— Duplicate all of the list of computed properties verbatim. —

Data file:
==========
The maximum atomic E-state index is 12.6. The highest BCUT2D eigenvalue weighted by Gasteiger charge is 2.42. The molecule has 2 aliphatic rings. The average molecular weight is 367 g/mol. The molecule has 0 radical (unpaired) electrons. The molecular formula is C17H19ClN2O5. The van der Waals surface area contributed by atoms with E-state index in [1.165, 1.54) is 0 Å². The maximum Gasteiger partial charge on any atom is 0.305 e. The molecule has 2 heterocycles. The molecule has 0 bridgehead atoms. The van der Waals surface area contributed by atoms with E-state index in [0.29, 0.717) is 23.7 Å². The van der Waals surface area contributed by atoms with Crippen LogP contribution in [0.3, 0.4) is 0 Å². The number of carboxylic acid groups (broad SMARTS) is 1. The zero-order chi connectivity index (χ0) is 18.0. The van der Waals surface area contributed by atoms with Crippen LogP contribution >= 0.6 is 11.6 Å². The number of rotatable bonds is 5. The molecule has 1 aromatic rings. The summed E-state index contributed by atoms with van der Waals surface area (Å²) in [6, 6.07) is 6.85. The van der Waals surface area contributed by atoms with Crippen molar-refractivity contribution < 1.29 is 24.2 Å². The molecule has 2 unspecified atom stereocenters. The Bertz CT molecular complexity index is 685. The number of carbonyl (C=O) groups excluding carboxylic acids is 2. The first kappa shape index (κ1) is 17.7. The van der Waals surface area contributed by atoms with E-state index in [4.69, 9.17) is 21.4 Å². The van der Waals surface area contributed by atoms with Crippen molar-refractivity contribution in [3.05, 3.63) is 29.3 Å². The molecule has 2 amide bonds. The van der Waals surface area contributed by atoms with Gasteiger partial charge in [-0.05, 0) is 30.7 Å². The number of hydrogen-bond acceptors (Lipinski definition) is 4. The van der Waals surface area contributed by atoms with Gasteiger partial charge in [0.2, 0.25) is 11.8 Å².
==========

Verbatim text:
The maximum atomic E-state index is 12.6. The highest BCUT2D eigenvalue weighted by Gasteiger charge is 2.42. The molecule has 2 aliphatic rings. The average molecular weight is 367 g/mol. The molecule has 0 radical (unpaired) electrons. The molecular formula is C17H19ClN2O5. The van der Waals surface area contributed by atoms with E-state index in [1.165, 1.54) is 0 Å². The maximum Gasteiger partial charge on any atom is 0.305 e. The molecule has 2 heterocycles. The molecule has 0 bridgehead atoms. The van der Waals surface area contributed by atoms with E-state index in [0.29, 0.717) is 23.7 Å². The van der Waals surface area contributed by atoms with Crippen LogP contribution in [0.3, 0.4) is 0 Å². The number of carboxylic acid groups (broad SMARTS) is 1. The zero-order chi connectivity index (χ0) is 18.0. The van der Waals surface area contributed by atoms with Crippen LogP contribution >= 0.6 is 11.6 Å². The number of rotatable bonds is 5. The molecule has 1 aromatic rings. The summed E-state index contributed by atoms with van der Waals surface area (Å²) in [6, 6.07) is 6.85. The van der Waals surface area contributed by atoms with Crippen molar-refractivity contribution < 1.29 is 24.2 Å². The molecule has 2 unspecified atom stereocenters. The Bertz CT molecular complexity index is 685. The number of carbonyl (C=O) groups excluding carboxylic acids is 2. The first kappa shape index (κ1) is 17.7. The van der Waals surface area contributed by atoms with E-state index in [4.69, 9.17) is 21.4 Å². The van der Waals surface area contributed by atoms with Crippen molar-refractivity contribution in [3.05, 3.63) is 29.3 Å². The molecule has 2 amide bonds. The van der Waals surface area contributed by atoms with Gasteiger partial charge in [-0.05, 0) is 30.7 Å². The number of hydrogen-bond acceptors (Lipinski definition) is 4. The van der Waals surface area contributed by atoms with Gasteiger partial charge in [0.2, 0.25) is 11.8 Å².